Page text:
Entrepreneur discovers tool for all trades

By Lois Henry
Californian Staff Writer

Dexter Meadows is hard to miss in a crowd.

Sure, the 15-gallon, black cowboy hat marks him, as well as his brightly-striped western shirt and his big-as-Texas smile.

But the most interesting accouterments Meadows sports are his always-present, new-fangled, clip-on knee pads.

"I always wear them," he said with a warm country twang. "It's good advertising."

The knee pads are the latest in a string of products Meadows has invented to ease the work of folks in the construction industry.

Over the years, Meadows has patented more than a dozen concrete and masonry tools. The tools were well received, he said, but obtaining financing to have them mass-produced proved difficult.

The Knee pads are different.

In fact, Meadows already has a Los Angeles-area manufacturer going full-steam on the pads.

They're simple to produce and can be used by anyone, not just construction workers, he said.

"People of all trades really like them."

Meadows, who most likely wouldn't be characterized as a quiet man, practically bubbles over with excitement about his knee pads. And he even quit his job as a contractor to concentrate full-time on selling his knee pads.

According to a brochure put out by Meadows the knee pads should be used by almost everyone, including soldiers.

"They're carrying heavy packs and guns, running and jumping and if they hit their knee, they're out of commission," he said. "Our knees don't have any padding of their own and it doesn't take much to hurt the kneecap."

The idea for the new pads came to Meadows, a 20-year veteran of the construction trades and former rodeo rider, when he was on his knees putting in a new tile floor at the Wattenbarger Do-It Center.

Conventional knee pads use elastic straps that go around the back of the worker's leg to hold them on.

"Everybody in the field hates regular kneepads," Meadows said. They're very uncomfortable after a while."

The straps cut off circulation, chafe at the back of the leg and tend to slide down, he said.

At the end of his first day working on that tile floor at Wattenbarger's he had the idea for the new pads.

Local inventor Dexter Meadows
shows off his new clip-on knee pads,
which he says are more comfortable
than regular knee pads

Unlike conventional knee pads,
which use elastic straps,
Dexter Meadows' new pads
are clipped onto the pants.

Note: The knee pads since this article
have changed and improved!

Meadows' knee pads clip on to the sides of the wearer's pants. Adjustable nylon straps are attached to the clips so the wearer can leave enough slack to prevent the clips from popping off when the wearer kneels down.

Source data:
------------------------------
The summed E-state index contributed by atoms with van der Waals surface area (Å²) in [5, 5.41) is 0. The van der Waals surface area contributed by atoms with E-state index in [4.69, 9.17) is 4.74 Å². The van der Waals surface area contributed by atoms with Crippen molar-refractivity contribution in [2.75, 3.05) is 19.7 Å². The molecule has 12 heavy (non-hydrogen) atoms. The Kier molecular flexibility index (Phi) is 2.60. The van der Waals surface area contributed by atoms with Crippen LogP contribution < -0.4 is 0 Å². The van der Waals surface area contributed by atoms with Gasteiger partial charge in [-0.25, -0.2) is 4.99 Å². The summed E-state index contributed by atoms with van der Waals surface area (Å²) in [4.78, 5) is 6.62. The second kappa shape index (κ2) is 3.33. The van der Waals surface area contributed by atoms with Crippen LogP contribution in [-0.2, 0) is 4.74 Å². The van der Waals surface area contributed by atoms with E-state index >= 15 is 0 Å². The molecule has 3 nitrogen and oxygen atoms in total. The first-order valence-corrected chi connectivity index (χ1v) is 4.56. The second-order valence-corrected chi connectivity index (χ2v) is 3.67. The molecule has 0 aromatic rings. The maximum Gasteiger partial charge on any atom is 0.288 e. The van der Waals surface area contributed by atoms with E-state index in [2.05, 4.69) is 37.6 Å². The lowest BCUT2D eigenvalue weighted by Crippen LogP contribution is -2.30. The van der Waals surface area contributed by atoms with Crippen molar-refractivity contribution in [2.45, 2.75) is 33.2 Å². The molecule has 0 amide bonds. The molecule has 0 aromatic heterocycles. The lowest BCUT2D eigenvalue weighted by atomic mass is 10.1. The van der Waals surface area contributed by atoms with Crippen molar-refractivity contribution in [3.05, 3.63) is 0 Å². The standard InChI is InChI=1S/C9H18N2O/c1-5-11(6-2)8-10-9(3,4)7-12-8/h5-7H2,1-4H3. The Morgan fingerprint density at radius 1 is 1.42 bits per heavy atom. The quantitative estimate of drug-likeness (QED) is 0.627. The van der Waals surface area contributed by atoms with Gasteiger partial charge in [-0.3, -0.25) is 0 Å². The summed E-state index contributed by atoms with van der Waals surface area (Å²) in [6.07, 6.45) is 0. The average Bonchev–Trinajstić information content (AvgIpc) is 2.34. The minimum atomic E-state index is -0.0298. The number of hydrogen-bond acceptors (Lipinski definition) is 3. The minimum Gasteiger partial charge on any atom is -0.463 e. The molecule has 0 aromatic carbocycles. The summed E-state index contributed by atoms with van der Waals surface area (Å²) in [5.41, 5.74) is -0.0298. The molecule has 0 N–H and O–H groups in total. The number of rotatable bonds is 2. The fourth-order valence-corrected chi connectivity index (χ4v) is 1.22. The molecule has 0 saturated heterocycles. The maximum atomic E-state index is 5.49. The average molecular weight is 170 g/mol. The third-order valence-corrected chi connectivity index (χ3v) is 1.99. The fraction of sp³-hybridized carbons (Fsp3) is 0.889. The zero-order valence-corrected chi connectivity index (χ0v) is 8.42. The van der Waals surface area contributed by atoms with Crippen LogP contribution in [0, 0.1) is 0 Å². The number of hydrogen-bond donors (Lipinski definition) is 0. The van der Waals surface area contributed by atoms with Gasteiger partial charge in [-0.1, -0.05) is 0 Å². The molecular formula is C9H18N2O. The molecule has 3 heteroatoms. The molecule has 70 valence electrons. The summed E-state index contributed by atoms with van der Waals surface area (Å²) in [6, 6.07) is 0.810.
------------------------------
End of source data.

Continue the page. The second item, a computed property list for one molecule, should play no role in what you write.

He's been selling the new pads through his company, Tru-Line Co., since February and said the reaction has been very good.

So good, that he's looking to modify the pads so they can be used by even more people.

He's planning a knee pad for welders that will come up a bit higher on the wearer's knee and have fire-resistant Nomex material inside and out. He also wants to make elbow pads and knee pads for children. Considering kids often do outdoor activities in shorts, Meadows is planning a version of the knee pad that will have the clips, plus soft stretch material so they can be slipped on or clipped on.

Meadows has been making the rounds to trade shows, farm shows and equipment shows in his unique knee pads drumming up interest.

At the recent Tulare Farm Show, he said he was mobbed by members of a Chinese delegation.

"One little guy wanted knee pads right then," Meadows said. "He handed me a box with shells and all kinds of things that he wanted to trade. I had a hard time telling them the knee pads weren't available yet."

Meadows has since manufactured a slew of the pads and even has them in a host of local stores including, Prime Equipment, Stockdale Tile, Wattenbarger Hardware & Brickyard, Floyd's on South Chester Avenue, B&W Flooring Supply, Home Depot and more.

Meadows credits his artistic nature with his ability to invent useful tools and equipment.

"I've always drawn and painted and made sculptures," he said. "When I see a problem I want to make better, it's like I can put the situation in my head and see exactly what I want and then draw it out on paper."

When asked if he invents for the love of it or to get rich, Meadows grinned from ear to ear.

"Both," he answered.

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